Picking at the Bedspread

Today’s Daily Prompt asked what bores me…

I hate knowing what happens next. I used to evaluate screenplays for movie studios, and at a rate of 10 per week, it got so that no plot twist could surprise me. That was a long time ago, but even now, gratitude wells up whenever a book or movie surprises me, even if I otherwise loathe the piece. One reason I loved the Harry Potter series was that in all those thousands of pages and hundreds of plot turns, there were only a scant few that I saw coming.

Curiously, although I prefer surprises and novelty, I have spent most of my life as a control freak. (Working on it! Working on it!) Perhaps as my aging memory worsens I will be able to have it all:  exert control, forget I exerted control, enjoy surprise at the events I caused to unfold.

Am I kidding? Control freaks never unfold events. Control freaks have only an illusion of control.

The predictable bores me, and I detest being bored. Being bored. Saying it that way suggests that an outside force imposes the boredom. In fact, whether I get bored or not depends on me. To cop a phrase from a recent movie trailer, boredom is a choice. If I’m bored, I should be able to redirect my attention or reconstruct my attitude and eliminate the boredom.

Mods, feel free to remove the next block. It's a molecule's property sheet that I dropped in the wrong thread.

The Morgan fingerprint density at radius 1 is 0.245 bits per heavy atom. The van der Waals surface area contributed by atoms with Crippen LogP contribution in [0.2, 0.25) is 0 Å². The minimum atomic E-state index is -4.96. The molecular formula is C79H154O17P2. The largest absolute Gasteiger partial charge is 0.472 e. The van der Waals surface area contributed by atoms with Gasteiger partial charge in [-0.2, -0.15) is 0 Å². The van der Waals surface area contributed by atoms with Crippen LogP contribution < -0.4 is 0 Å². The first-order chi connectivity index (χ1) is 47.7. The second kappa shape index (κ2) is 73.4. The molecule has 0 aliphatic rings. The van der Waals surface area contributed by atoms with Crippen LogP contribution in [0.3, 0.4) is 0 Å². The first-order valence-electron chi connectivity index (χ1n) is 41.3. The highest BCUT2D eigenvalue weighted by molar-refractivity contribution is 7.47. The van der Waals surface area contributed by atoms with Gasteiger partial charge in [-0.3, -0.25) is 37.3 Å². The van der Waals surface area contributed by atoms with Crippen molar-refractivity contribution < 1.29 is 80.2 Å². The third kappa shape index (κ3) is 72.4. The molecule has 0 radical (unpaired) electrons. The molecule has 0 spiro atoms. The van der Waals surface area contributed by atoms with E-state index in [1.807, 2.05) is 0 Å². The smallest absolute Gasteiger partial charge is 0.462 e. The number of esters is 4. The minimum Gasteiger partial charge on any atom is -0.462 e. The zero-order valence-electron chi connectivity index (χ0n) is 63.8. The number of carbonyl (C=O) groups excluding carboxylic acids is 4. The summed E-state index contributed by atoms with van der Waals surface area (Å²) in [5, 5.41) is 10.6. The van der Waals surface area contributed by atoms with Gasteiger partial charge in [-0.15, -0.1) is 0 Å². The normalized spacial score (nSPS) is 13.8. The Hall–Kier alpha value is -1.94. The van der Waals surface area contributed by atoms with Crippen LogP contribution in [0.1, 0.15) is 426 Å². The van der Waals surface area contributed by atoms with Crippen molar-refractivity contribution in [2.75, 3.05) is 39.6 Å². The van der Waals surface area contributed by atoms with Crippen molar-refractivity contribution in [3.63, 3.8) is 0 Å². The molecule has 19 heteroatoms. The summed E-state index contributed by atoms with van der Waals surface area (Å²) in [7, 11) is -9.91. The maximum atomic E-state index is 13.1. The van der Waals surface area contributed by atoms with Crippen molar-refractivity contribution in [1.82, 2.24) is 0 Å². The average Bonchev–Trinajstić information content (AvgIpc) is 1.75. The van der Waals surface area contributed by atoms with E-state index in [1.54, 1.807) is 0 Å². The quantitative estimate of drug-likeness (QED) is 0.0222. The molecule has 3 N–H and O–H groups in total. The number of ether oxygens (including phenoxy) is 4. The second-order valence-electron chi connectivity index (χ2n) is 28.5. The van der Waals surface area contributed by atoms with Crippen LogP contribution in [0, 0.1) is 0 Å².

Which all sounds fine in theory. Routine repetition is the deal-breaker.

Typically I avoid that kind of boredom by tuning out and looking inward. This has some good consequences. For example, I tune out the mind-numbing repetition of brushing my teeth – day after frigging day – and while brushing my teeth I have excellent writing ideas. Moral of that story:  if your writing stalls out, brush your teeth.

I tune out while driving. I’ve lived and worked in the same places for several years so I long ago exhausted all the new ways to commute.  But the space-out can be too complete.  On my way to work and suddenly I come to and I don’t recognize where I am.  The adrenaline jolt certainly fights boredom, but the backtracking and rewinding do not start my day well.

I still remember the first time I experienced boredom. I was a kid, it was the dregs of summer, my friends were elsewhere. I lay on the floor of my room, picking at the bedspread, overwhelmed by there being absolutely nothing I felt like doing.  I don’t remember all that much about my childhood but that moment is indelible.

Do you remember the first time you were bored?

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4 thoughts on “Picking at the Bedspread

  1. I hardly remember the first time I felt bored . It was certainly a long time ago.

    Liked by 1 person

  2. […] Picking at the Bedspread | Required Writing […]

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  3. Predictability is boring.. surprises makes a story more interesting.

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